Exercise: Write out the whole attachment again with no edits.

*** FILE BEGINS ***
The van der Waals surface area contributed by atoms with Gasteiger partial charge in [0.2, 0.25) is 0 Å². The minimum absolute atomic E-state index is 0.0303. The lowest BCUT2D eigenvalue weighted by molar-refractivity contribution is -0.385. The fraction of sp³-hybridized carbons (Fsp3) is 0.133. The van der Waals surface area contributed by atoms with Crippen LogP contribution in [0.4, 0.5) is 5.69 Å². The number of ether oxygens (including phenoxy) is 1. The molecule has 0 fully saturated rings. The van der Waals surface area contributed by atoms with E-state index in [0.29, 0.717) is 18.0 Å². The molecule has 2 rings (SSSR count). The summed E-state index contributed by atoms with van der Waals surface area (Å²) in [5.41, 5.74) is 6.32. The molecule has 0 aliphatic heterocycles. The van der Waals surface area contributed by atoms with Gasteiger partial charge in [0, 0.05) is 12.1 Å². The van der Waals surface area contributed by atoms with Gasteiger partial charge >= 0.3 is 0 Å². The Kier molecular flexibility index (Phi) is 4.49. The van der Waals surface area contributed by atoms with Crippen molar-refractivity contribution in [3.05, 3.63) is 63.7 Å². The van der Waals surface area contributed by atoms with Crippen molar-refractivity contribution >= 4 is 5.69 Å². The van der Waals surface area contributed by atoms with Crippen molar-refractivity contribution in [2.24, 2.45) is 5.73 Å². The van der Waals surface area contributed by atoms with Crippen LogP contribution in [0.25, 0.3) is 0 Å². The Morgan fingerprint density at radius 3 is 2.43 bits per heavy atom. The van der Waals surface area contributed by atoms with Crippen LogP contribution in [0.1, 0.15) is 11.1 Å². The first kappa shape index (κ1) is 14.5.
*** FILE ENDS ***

The van der Waals surface area contributed by atoms with Gasteiger partial charge in [0.2, 0.25) is 0 Å². The minimum absolute atomic E-state index is 0.0303. The lowest BCUT2D eigenvalue weighted by molar-refractivity contribution is -0.385. The fraction of sp³-hybridized carbons (Fsp3) is 0.133. The van der Waals surface area contributed by atoms with Crippen LogP contribution in [0.4, 0.5) is 5.69 Å². The number of ether oxygens (including phenoxy) is 1. The molecule has 0 fully saturated rings. The van der Waals surface area contributed by atoms with E-state index in [0.29, 0.717) is 18.0 Å². The molecule has 2 rings (SSSR count). The summed E-state index contributed by atoms with van der Waals surface area (Å²) in [5.41, 5.74) is 6.32. The molecule has 0 aliphatic heterocycles. The van der Waals surface area contributed by atoms with Gasteiger partial charge in [0, 0.05) is 12.1 Å². The van der Waals surface area contributed by atoms with Gasteiger partial charge >= 0.3 is 0 Å². The Kier molecular flexibility index (Phi) is 4.49. The van der Waals surface area contributed by atoms with Crippen molar-refractivity contribution in [3.05, 3.63) is 63.7 Å². The van der Waals surface area contributed by atoms with Crippen molar-refractivity contribution >= 4 is 5.69 Å². The van der Waals surface area contributed by atoms with Crippen molar-refractivity contribution in [2.24, 2.45) is 5.73 Å². The van der Waals surface area contributed by atoms with Crippen LogP contribution in [0.25, 0.3) is 0 Å². The Morgan fingerprint density at radius 3 is 2.43 bits per heavy atom. The van der Waals surface area contributed by atoms with Crippen LogP contribution in [0.1, 0.15) is 11.1 Å². The first kappa shape index (κ1) is 14.5.